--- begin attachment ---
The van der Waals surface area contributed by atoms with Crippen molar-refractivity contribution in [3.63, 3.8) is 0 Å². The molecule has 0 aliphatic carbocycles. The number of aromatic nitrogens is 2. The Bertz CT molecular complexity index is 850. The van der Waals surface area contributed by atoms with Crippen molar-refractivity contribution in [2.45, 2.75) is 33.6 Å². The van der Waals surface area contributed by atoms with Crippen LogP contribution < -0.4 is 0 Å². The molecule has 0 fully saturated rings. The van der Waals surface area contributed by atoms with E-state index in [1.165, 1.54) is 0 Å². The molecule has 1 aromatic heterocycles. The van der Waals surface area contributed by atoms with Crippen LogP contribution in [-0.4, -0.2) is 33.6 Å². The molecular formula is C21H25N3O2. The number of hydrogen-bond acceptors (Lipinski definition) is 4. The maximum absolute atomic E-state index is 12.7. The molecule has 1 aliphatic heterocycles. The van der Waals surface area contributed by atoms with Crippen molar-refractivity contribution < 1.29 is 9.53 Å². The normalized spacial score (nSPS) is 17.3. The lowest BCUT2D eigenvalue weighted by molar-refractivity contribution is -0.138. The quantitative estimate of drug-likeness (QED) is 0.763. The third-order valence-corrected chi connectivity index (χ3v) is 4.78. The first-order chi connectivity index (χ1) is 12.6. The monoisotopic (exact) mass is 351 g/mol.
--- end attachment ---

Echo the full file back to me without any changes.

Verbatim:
The van der Waals surface area contributed by atoms with Crippen molar-refractivity contribution in [3.63, 3.8) is 0 Å². The molecule has 0 aliphatic carbocycles. The number of aromatic nitrogens is 2. The Bertz CT molecular complexity index is 850. The van der Waals surface area contributed by atoms with Crippen molar-refractivity contribution in [2.45, 2.75) is 33.6 Å². The van der Waals surface area contributed by atoms with Crippen LogP contribution < -0.4 is 0 Å². The molecule has 0 fully saturated rings. The van der Waals surface area contributed by atoms with E-state index in [1.165, 1.54) is 0 Å². The molecule has 1 aromatic heterocycles. The van der Waals surface area contributed by atoms with Crippen LogP contribution in [-0.4, -0.2) is 33.6 Å². The molecular formula is C21H25N3O2. The number of hydrogen-bond acceptors (Lipinski definition) is 4. The maximum absolute atomic E-state index is 12.7. The molecule has 1 aliphatic heterocycles. The van der Waals surface area contributed by atoms with Crippen molar-refractivity contribution < 1.29 is 9.53 Å². The normalized spacial score (nSPS) is 17.3. The lowest BCUT2D eigenvalue weighted by molar-refractivity contribution is -0.138. The quantitative estimate of drug-likeness (QED) is 0.763. The third-order valence-corrected chi connectivity index (χ3v) is 4.78. The first-order chi connectivity index (χ1) is 12.6. The monoisotopic (exact) mass is 351 g/mol.